Shop What You See On The Street
Start up company Awear wants to embed chips in clothing to make them shoppable.
Fashionista writes that the chips would be scanned by users with the accompanying app - who could then go online and purchase the item.
The intention behind the chip and its accompanying app is to bridge the gap between online and offline in fashion - or seeing what people are wearing on the street, and not having to ask them where they bought it, according to Fashionista.
The DKNY Easter egg hunt at its Madison Avenue store on Monday was a test-run of the concept, writes Fashionista. The "Easter eggs" in the hunt were items of clothing hidden in plain sight and tagged with identification chips. Hunters could discover the items through an app that showed the user if they were getting hotter or colder. Once the hunters were within a few feet, the item would scan and pop up in the app.
The idea for the Easter egg hunt came about when Yuli Ziv, the VEO of the Style Coalition, introduced Awear founder Liron Slonimsky to Aliza Licht, Donna Karan International's senior vice president of communications.
Ziv told Fashionista that Awear shows potential as a platform on top of which others can build their products. The chips could dispense product information and washing instructions from a garment's creator, for instance. The use cases are wide-ranging.
While crowd sourced shopping sites like The Hunt and ASAP54 have become prolific alongside image recognition apps that encourage users to take stalker-like photos of strangers, the leap from seeing a pair of boots in the wild to clicking "Buy" isn't an exact science, writes Fashionista.
Awear is looking to create greater specificity in identifying products on the go.
Slonimsky, an Israeli writer and now-tech entrepreneur, began working on the idea for Awear after a stranger brushed her off for asking who made her bag, writes Fashionista.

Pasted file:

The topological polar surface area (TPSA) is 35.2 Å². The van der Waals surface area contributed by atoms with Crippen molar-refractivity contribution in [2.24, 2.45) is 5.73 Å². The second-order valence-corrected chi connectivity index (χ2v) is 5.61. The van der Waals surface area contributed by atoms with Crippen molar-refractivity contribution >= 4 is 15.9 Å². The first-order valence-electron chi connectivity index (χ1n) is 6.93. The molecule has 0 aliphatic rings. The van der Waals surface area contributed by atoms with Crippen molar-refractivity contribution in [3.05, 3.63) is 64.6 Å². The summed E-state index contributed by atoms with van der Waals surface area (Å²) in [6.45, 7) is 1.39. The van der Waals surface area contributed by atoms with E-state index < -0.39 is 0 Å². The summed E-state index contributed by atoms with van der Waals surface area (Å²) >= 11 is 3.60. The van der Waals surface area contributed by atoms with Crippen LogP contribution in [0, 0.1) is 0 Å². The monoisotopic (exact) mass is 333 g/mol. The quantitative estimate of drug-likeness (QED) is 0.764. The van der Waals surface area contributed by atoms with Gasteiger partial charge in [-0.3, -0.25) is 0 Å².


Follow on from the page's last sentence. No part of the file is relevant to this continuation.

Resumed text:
Anyone with the companion app can scan the product (up to a 30 foot radius) to find out the product information, in clothing items with embedded chips.
Should the user find themselves surrounded by a crowd of well-dressed patrons, the app will scan all of the chips in the proximate area. The user would then have to filter through the results - which would not take too long, writes Fashionista.
DKNY's involvement is a positive step for Awear, but the startup has a long way to go before it can launch.
Slonimsky says the team aims to release a full app in 2015, before which they need to recruit as many fashion brands as possible.
Slonimsky told Fashionista that Awear's hardware is like the fax machine. At the beginning, so few people owned one that it had no utility, but as more people adopted it, its relevance grew.
In short, she says, Awear is only as good as the number of designers and retailers that are willing to embed their pieces with chips.
If too many users try scanning an item only to end up grasping at air, they'll quickly jump ship.
Fashionista says that Awear could provide increased visibility, cheap marketing and a boost in sales for brands.
For luxury labels like Louis Vuitton or Prada, Fashionista suggests that it has the potential to combat counterfeiting, with the added value of giving reassurance to customers who would not be caught dead with a fake.
In addition to acquiring new shoppers, Awear's technology could also also provide a new way to engage with their existing customer base.
The technology could be adapted to alert a person whenever they get scanned, a real-life "like," which could contribute to better customer loyalty programs for retailers and brands.
It remains to be seen whether Awear will be the company to bring the offline world of fashion, online.
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